After touching on the difference between polishing, graining and bur removal I wanted to give some information on how each is done. I do not intend to go too far but rather the basic how and why for each. As with all things there is often more than one way to do anything. This is just pulling from my own experience of over a decade and what others have shown and taught me as well.
With polishing you are moving to a finer and finer finish. If you have 2B mill stainless you cant jump to 1000 grit or buffing. You need to cut the scale and get past the mill finish. You may find that 80 grit cuts the surface and removes the defects but now you have a coarse 80 grit finish. You need to move to a finer abrasive and that could be 120 or 180 grit. This process will continue until you get to a point with abrasives you are happy with finish wise, or you are ready to move to a cotton buff and compound. The finish you are after dictate what is enough. If 1000 grit is good for you then that is that and your done. If you need a flawless mirror you will need to move on to a cut and color process. The cutting process with a buff will use a coarse to medium compound and is taking the finish to a very fine but hazed point. After the cut process you will have a clear but hazy finish in most cases. The haze is the remaining scratches that are very fine but present none the less. The final step is the coloring process. This will be done with a soft cotton or even flannel buff and fine or super fine compound. This step is much like what you do to a car or motorcycle. That final step to remove the last faint scratches and brighten the finish. When done you should have your clear shine.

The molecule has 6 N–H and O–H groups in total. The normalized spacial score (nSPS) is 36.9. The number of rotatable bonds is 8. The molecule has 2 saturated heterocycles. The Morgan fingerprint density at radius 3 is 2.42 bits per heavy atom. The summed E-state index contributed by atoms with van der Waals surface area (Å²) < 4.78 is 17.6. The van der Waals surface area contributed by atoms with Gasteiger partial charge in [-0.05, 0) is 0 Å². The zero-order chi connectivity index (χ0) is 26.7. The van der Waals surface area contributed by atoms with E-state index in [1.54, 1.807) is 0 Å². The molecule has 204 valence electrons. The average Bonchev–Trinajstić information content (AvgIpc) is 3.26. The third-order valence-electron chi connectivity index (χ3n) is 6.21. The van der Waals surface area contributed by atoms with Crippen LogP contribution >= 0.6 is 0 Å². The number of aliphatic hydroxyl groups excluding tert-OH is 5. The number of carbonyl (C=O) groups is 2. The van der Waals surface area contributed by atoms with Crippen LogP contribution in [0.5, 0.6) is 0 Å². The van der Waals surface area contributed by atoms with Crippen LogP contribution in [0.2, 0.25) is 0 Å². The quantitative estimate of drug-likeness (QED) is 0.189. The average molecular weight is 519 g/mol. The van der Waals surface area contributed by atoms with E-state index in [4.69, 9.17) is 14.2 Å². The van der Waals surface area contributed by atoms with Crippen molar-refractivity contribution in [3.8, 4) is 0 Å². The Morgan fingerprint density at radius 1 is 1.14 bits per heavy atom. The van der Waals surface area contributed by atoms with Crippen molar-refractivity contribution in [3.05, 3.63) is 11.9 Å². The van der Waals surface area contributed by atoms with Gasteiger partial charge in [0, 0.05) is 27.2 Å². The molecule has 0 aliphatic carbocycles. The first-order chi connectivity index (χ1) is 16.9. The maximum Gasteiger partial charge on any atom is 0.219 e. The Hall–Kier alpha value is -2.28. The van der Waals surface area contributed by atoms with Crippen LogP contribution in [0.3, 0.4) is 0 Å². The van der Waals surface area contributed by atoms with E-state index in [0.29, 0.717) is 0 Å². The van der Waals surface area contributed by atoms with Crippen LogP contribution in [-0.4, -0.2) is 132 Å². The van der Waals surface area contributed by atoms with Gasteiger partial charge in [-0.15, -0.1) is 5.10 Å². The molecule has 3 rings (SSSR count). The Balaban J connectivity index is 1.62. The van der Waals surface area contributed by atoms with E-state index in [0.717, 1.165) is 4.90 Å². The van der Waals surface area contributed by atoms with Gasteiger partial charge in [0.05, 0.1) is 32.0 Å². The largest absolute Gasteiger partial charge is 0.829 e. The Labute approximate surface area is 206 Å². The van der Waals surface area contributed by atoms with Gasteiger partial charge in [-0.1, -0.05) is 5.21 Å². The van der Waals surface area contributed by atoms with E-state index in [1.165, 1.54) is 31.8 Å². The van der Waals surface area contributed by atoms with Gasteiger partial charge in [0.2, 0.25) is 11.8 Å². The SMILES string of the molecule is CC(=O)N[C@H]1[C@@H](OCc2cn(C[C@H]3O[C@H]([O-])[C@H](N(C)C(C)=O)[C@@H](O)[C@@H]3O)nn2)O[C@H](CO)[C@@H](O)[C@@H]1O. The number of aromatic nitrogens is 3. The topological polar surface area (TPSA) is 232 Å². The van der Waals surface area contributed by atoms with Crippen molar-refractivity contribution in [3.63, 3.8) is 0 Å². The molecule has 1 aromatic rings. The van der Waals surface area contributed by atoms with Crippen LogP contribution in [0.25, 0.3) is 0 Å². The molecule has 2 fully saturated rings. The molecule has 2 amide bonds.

There is more detail to be had here and the finer points can often be the variables of any given part or material. If you are just getting into polishing it is important to get advice and work with someone who knows the process across many different parts and materials. Polishing stainless is much different than aluminum. Building the process is also important, you do not want the debris from sanding getting anywhere near the polishing buffs. The buff will pick up that debris and start to scratch the parts. There are many points where things can go off the rails so guidance is important, be it heat issues, crossing scratch lines or just holding the parts.